No-interest credit card a deal?
Editor's note: This is a transcript of the audio file.
Credit cards that initially let you pay zero interest are becoming more common than they were just a couple of years ago. Should you take the bait? I'm Doug Whiteman with your Bankrate.com Personal Finance Minute.
No-interest credit cards can offer you a good deal if you use them correctly and sign up for the right reasons. That means don't be tempted by a bonus offer, such as $100 cash back, if you have to make unnecessary purchases with the card just to get the incentive. If you're lured by the card's air miles or other rewards program, consider whether you'll actually take advantage of it, or if you have another card with better rewards.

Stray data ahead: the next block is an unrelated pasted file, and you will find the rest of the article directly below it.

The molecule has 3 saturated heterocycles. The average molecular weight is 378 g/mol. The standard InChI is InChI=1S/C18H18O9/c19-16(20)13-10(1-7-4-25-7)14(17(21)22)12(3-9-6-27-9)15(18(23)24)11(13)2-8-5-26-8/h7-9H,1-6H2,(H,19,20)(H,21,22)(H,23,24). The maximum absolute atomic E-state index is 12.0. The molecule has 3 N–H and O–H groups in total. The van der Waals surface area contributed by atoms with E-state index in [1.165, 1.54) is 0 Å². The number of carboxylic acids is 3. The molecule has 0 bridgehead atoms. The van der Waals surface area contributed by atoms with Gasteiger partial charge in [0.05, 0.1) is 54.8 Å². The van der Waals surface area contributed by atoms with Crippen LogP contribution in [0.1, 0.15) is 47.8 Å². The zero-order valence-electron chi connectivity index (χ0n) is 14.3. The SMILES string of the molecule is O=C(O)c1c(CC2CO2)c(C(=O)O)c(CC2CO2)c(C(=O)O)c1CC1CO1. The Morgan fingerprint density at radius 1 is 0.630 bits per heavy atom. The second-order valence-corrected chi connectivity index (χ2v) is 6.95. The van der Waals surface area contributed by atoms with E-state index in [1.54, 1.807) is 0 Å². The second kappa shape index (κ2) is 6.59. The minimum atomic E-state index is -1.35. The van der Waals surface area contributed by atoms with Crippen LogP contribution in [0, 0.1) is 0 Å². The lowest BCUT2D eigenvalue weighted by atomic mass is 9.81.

If you think you'll want to transfer a balance from another card to the no-interest card, beware of transfer fees, usually about three percent of the amount you're moving over.
Experts say you should also consider the "go-to" interest rate once the zero percent "teaser" period ends, and whether the card has an annual fee. It may be expensive to hold on to the card after the introductory period is over.
For more on where to find zero percent credit card deals, visit the credit cards section at Bankrate.com. I'm Doug Whiteman.